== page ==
Thursday’s season opener against the Green Wave began, appropriately enough, with a deluge that at times appeared to threaten the 7 P.M. scheduled start. Even though the rain ended well before kickoff, the downpour seemed to continue throughout the game every time the Demon Deacon offense was on the field, appearing to threaten not the kickoff, but instead, the bowl hopes of a Wake Forest team projected to win 5.5 games on the season by Vegas oddsmakers.
Despite the Tulane threat, Wake managed to hold on down the stretch and win by a razor-thin 7-3 margin to get the season started off on the right foot. Let’s take a look at what went right, what went wrong, and attempt to gain some insight into what exactly the offensive game plan was entering the game.
For sanity’s sake, I’ll start with what went well on Thursday night. The defense came out ready to play with a game plan appropriately suited for Tulane’s option-style offense and limited the Green Wave to a meager 280 yards. Tulane kicked a field goal on the game’s first possession, extended by an inexcusable roughing the punter penalty after the D forced a punt after the first three plays, and despite piecing together a few steady drives, was unable to score again the rest of the game.
The defense’s performance was impressive in its own right without any further exploration beyond the traditional statistical measurements, but two specific areas stood out to me to make the performance even better: the offense Tulane employs and the time of possession gap which heavily favored the Green Wave. The latter, likely a partial product of the former - in addition to the offense’s inability to do absolutely anything for large portions of the game, forced the D to stay on the field for long stretches of time which was only exacerbated by first half injuries/minor tweaks entering the game to several players including Willie Yarbary, Jarboree Williams, Duke Ejiofor, and Marquel Lee.
Although Wake has played several games over the previous few years against option-style offenses (Army immediately comes to mind), it was unclear entering this one exactly what Tulane planned to do on offense and most option offenses vary pretty substantially from team to team. What we saw on Thursday was an option heavy attack with several vertical pass plays downfield which requires a defense (and especially the front seven) to remain disciplined, avoid over pursuing, remain in their lanes, and ensure they know exactly where the ball is at all times. Wake allowed only three plays over 20 yards for the game and Tulane QB Glen Cuiellette only completed 12 of 23 passes for 134 yards (28.2 QBR).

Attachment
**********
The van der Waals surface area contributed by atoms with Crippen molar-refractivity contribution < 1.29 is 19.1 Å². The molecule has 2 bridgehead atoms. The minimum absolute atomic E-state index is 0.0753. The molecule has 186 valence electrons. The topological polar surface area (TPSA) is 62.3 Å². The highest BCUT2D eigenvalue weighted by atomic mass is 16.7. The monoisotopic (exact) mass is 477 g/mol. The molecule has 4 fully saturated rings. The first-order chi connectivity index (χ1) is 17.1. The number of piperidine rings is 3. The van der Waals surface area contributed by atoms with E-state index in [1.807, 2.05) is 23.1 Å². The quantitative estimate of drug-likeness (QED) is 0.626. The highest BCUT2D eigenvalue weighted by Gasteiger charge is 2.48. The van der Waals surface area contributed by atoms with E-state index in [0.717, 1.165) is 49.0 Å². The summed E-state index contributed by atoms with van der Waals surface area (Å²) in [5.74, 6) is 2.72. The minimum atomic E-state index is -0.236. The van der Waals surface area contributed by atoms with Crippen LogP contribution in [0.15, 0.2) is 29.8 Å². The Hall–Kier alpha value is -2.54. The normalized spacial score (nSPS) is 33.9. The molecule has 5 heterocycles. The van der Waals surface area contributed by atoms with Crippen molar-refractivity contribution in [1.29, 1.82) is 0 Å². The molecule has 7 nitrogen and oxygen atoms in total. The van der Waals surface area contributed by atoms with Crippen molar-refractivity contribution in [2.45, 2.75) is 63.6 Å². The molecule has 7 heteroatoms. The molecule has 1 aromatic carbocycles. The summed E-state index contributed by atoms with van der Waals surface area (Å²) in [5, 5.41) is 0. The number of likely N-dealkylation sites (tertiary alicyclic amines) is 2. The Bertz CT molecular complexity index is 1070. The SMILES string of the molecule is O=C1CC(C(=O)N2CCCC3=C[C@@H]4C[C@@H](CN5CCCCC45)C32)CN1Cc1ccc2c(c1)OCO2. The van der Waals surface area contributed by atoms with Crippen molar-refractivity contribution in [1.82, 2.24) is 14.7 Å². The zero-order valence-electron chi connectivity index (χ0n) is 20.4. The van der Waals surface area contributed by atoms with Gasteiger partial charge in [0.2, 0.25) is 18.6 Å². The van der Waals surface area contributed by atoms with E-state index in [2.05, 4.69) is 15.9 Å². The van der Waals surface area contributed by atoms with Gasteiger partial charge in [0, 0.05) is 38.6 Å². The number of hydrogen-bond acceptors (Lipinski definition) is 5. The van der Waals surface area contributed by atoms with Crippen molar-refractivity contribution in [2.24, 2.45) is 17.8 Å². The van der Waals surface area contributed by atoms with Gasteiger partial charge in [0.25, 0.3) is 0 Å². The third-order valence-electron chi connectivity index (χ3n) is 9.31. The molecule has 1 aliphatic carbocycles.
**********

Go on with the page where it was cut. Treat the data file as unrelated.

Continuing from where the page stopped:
Tulane had some success running the football in spurts, but ended the game with only a 3.1 average on 47 carries. It is apparent through week one that the defense is the strength of this team and will need to be a unit the coaching staff can rely on week in and week out for the Deacs to remain competitive - especially when conference play starts which SURPRISE, it does in just six days.
On the defensive side I was primarily impressed by Jessie Bates and Julian Thomas-Jackson. Jessie Bates and Julian Thomas-Jackson were all over the place when they were on the field (Jackson was primarily in on third down packages but still managed two sacks and five tackles). Bates had a couple of plays where he closed down quickly while containing the outside run, making open field tackles which limited longer gains by the Tulane backs. These types of plays: third down stops up the middle by Jackson and open field stops by Bates, are the plays that must be made to prevent explosive gains and for these freshmen to rise the task on several occasions is a great sign for the team moving forward. I think Jackson may have played himself into some additional playing time, especially if some of the week one starters are banged up or not 100% next week.
Additionally, despite not being at 100% due to a nagging injury over the previous couple of weeks, Ejiofor showed why he’s a contender for postseason all-ACC honors by dominating the line of scrimmage when he was in the game.
In addition to the impressive play of the defense throughout this one, I was also impressed by the special teams all around with two exceptions: the aforementioned roughing the punter penalty committed by freshman Steven Claude and a couple of rough snaps on punts which forced Dom Maggio to make some athletic plays to prevent almost certain disaster, including one which would assuredly have been a safety in the first half.
Maggio, the heir to the Kinal throne at punter, got off to a fantastic start with 8 punts for a 40.2 average (note: he is on pace to break Kinal’s career NCAA punts record through one game - Kinal likely scoffs at this and says “hey rookie you’ve got 43 games to go”). Wake also blocked a field goal at the beginning of the fourth quarter, a 43 yarder which would have put the Green Wave within one at 7-6. This turned out to be YUGE when Tulane drove downfield late in the game and was forced to go for the touchdown on fourth down instead of attempting a relatively short kick that would have given the Green Wave a 9-7 lead. These are the types of plays that turn games and as Wake fans know, it takes some luck to have a great season-long run even when the Deacs are good (2006, Chip Vaughn, Duke, destiny).